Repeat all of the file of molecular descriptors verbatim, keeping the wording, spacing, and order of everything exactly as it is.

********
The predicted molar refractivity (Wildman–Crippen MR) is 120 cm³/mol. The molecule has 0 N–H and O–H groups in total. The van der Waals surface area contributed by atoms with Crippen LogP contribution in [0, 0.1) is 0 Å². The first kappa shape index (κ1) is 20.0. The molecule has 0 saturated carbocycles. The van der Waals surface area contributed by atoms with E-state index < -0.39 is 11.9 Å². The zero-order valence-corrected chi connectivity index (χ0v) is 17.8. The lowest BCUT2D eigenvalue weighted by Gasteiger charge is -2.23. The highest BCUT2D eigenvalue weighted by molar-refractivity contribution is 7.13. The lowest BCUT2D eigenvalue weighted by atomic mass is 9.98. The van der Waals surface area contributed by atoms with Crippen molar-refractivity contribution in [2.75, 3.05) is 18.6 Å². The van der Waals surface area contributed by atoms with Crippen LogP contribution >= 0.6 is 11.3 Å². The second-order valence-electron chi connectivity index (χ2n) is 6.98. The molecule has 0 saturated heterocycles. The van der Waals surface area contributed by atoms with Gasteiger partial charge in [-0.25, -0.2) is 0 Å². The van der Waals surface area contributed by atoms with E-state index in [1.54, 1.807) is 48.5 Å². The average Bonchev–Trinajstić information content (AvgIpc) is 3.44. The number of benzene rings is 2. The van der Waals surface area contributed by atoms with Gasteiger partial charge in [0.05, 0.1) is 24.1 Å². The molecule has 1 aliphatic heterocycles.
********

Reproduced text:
The predicted molar refractivity (Wildman–Crippen MR) is 120 cm³/mol. The molecule has 0 N–H and O–H groups in total. The van der Waals surface area contributed by atoms with Crippen LogP contribution in [0, 0.1) is 0 Å². The first kappa shape index (κ1) is 20.0. The molecule has 0 saturated carbocycles. The van der Waals surface area contributed by atoms with E-state index < -0.39 is 11.9 Å². The zero-order valence-corrected chi connectivity index (χ0v) is 17.8. The lowest BCUT2D eigenvalue weighted by Gasteiger charge is -2.23. The highest BCUT2D eigenvalue weighted by molar-refractivity contribution is 7.13. The lowest BCUT2D eigenvalue weighted by atomic mass is 9.98. The van der Waals surface area contributed by atoms with Crippen molar-refractivity contribution in [2.75, 3.05) is 18.6 Å². The van der Waals surface area contributed by atoms with Crippen LogP contribution >= 0.6 is 11.3 Å². The second-order valence-electron chi connectivity index (χ2n) is 6.98. The molecule has 0 saturated heterocycles. The van der Waals surface area contributed by atoms with Gasteiger partial charge in [-0.25, -0.2) is 0 Å². The van der Waals surface area contributed by atoms with E-state index in [1.54, 1.807) is 48.5 Å². The average Bonchev–Trinajstić information content (AvgIpc) is 3.44. The number of benzene rings is 2. The van der Waals surface area contributed by atoms with Gasteiger partial charge in [0.05, 0.1) is 24.1 Å². The molecule has 1 aliphatic heterocycles.